2007-06-01, Nordenskiöldsalen, Geovetenskapens hus, Svante Arrhenius väg 8 C, Stockholm, 10:00
Opponent
Supervisors
Available from: 2007-05-11 Created: 2007-05-09 Last updated: 2011-05-30Bibliographically approved
List of papers
1. Role of IgA in the defense against respiratory infections: IgA deficient mice exhibited increased susceptibility to intranasal infection with Mycobacterium bovis BCG
Open this publication in new window or tab >>Role of IgA in the defense against respiratory infections: IgA deficient mice exhibited increased susceptibility to intranasal infection with Mycobacterium bovis BCG
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2005 (English)In: Vaccine, ISSN 0264-410X, E-ISSN 1873-2518, Vol. 23, no 20, 2565-2572 p.Article in journal (Refereed) Published
Abstract [en]

IgA is the predominant Ig isotype in mucosal tissue and is believed to be involved in defense against viral and bacterial infections at these sites. Here, we examined the role of IgA in the protection against intranasal (i.n.) infection with Mycobacterium bovis Bacillus Calmette-Guérin (BCG). IgA deficient (IgA−/−) mice and wild type non-targeted littermate (IgA+/+) mice were immunized by i.n. route with the mycobacterium surface antigen PstS-1 formulated with cholera toxin (CT). Our data showed that IgA−/− mice were more susceptible to BCG infection compared to IgA+/+ mice, as revealed by the higher bacterial loads in the lungs and bronchoalveolar lavage (BAL). Analysis of the Ig levels and the antibody responses to PstS-1 showed that IgA−/− mice had no detectable IgA either in the saliva or in the BAL. However, these mice displayed higher levels of total and specific IgM than IgA+/+ mice in both mucosal fluids. More importantly, analysis of the cytokine responses revealed a reduction in the IFN-γ and TNF-α production in the lungs of IgA−/− compared to IgA+/+ mice. Altogether, our results suggest that IgA may play a role in protection against mycobacterial infections in the respiratory tract by blocking the pathogen entrance and/or by modulating the pro-inflammatory responses.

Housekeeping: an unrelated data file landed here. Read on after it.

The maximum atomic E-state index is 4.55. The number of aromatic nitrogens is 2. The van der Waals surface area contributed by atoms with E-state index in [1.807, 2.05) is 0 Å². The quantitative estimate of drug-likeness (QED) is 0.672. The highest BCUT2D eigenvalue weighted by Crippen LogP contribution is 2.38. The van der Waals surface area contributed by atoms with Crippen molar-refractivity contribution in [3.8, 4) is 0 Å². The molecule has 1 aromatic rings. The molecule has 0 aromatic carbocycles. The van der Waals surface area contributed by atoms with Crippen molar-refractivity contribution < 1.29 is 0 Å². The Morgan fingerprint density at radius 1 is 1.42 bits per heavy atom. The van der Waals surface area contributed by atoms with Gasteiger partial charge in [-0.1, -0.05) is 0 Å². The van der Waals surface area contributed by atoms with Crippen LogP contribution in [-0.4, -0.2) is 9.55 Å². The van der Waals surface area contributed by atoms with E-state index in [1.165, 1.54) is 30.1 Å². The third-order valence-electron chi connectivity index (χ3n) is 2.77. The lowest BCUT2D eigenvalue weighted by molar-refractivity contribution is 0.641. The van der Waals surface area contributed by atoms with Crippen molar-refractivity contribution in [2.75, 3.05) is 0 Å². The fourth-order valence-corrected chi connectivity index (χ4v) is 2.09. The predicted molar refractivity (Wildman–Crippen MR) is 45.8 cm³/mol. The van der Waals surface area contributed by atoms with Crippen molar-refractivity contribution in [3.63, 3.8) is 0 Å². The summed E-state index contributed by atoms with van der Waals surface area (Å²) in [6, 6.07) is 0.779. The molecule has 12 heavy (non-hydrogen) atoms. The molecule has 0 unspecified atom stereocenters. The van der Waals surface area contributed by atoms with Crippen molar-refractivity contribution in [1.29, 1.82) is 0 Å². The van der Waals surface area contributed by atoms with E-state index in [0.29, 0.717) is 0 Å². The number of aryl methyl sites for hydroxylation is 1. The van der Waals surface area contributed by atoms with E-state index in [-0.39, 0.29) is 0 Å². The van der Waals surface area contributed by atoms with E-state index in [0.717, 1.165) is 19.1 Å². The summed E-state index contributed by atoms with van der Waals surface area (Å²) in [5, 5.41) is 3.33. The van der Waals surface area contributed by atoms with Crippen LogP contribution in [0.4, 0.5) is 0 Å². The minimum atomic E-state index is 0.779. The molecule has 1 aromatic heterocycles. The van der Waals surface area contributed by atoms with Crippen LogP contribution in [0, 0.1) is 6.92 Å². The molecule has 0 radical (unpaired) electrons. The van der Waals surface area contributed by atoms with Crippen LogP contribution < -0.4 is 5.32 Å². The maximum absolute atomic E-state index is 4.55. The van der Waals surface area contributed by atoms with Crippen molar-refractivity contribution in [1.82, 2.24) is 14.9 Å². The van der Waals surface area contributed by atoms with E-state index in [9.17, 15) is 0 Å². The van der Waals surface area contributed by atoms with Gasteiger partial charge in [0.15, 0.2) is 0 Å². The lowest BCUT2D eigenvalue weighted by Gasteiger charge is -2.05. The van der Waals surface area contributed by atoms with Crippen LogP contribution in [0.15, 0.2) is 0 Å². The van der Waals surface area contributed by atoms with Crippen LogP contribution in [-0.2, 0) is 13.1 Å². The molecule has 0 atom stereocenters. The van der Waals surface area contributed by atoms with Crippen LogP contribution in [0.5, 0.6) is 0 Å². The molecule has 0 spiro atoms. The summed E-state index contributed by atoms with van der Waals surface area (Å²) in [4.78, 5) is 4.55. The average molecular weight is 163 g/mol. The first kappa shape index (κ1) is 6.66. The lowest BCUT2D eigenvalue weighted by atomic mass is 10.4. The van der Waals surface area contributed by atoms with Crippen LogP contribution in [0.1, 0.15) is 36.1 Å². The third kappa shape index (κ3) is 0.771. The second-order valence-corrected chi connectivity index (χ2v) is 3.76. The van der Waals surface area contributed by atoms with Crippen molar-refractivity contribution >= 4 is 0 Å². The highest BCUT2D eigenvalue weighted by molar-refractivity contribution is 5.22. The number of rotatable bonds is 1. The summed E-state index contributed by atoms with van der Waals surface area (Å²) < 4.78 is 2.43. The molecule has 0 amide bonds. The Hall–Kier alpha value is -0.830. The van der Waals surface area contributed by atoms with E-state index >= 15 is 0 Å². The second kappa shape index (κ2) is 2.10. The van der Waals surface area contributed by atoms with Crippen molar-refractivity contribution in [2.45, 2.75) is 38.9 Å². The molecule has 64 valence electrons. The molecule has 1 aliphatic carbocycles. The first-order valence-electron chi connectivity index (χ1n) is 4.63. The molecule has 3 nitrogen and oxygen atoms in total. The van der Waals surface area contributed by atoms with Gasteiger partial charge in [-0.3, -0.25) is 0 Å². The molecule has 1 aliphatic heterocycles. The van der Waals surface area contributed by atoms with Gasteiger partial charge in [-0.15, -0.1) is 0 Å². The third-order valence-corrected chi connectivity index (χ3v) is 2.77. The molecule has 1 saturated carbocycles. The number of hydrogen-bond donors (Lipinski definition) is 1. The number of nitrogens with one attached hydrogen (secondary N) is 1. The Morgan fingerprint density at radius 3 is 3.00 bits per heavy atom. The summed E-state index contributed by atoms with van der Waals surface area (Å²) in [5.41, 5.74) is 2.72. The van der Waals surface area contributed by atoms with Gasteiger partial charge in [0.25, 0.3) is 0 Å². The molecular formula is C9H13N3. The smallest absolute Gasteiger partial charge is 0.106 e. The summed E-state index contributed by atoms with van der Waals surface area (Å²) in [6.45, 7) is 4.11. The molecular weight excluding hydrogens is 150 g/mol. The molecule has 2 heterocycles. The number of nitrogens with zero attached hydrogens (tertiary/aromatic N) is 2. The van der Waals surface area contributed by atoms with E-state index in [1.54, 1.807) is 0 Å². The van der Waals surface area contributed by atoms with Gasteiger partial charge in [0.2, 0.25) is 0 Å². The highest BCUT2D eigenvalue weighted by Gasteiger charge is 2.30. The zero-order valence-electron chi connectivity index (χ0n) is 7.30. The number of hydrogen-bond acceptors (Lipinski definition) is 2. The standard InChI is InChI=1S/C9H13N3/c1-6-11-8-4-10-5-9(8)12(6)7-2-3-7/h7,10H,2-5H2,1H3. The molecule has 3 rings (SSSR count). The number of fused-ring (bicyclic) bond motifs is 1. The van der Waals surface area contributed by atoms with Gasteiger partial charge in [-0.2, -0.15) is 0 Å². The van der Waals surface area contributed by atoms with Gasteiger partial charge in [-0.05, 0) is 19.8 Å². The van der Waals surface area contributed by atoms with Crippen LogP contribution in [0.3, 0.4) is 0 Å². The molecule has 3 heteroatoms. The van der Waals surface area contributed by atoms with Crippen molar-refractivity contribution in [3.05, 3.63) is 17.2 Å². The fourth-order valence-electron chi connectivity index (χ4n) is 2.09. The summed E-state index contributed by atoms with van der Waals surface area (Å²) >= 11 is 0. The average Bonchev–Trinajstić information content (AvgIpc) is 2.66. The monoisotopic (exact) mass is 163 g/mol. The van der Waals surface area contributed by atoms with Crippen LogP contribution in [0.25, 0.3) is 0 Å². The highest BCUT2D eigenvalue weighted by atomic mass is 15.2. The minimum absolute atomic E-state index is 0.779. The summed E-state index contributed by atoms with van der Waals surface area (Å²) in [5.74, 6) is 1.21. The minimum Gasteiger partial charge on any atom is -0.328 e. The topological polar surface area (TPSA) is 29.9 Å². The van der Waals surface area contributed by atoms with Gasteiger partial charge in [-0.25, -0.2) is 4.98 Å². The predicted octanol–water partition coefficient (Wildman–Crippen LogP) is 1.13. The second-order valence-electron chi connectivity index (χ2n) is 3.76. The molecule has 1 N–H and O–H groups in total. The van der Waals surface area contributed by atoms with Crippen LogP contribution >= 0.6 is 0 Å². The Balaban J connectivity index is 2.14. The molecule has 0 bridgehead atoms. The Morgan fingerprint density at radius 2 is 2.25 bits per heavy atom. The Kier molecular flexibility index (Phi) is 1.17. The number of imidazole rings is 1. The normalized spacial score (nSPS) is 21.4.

Keyword
Mucosal immunity, IgA, BCG
National Category
Natural Sciences
Identifiers
urn:nbn:se:su:diva-23925 (URN)10.1016/j.vaccine.2004.11.032 (DOI)
Available from: 2005-06-23 Created: 2005-06-23 Last updated: 2011-05-30Bibliographically approved
2. Polymeric IgR knockout mice are more susceptible to mycobacterial infections in the respiratory tract than wild-type mice
Open this publication in new window or tab >>Polymeric IgR knockout mice are more susceptible to mycobacterial infections in the respiratory tract than wild-type mice
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2006 In: International Immunology, ISSN 0953-8178, Vol. 18, no 5, 807-816 p.Article in journal (Refereed) Published
Identifiers
urn:nbn:se:su:diva-24214 (URN)
Note
Part of urn:nbn:se:su:diva-6782Available from: 2007-05-11 Created: 2007-05-09Bibliographically approved
3. Determinant role for Toll-like receptor signalling in acute mycobacterial infection in the respiratory tract
Open this publication in new window or tab >>Determinant role for Toll-like receptor signalling in acute mycobacterial infection in the respiratory tract
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2006 In: Microbes and Infection, ISSN 1286-4579, Vol. 8, no 7, 1790-1800 p.Article in journal (Refereed) Published
Identifiers
urn:nbn:se:su:diva-24215 (URN)
Note
Part of urn:nbn:se:su:diva-6782Available from: 2007-05-11 Created: 2007-05-09Bibliographically approved
4. The effect of malaria parasite-derived materials on dendritic cell susceptibility and response to subsequent Mycobacterium tuberculosis infection
Open this publication in new window or tab >>The effect of malaria parasite-derived materials on dendritic cell susceptibility and response to subsequent Mycobacterium tuberculosis infection
Manuscript (Other academic)
Identifiers
urn:nbn:se:su:diva-24216 (URN)
Note
Part of urn:nbn:se:su:diva-6782Available from: 2007-05-11 Created: 2007-05-09 Last updated: 2010-01-13Bibliographically approved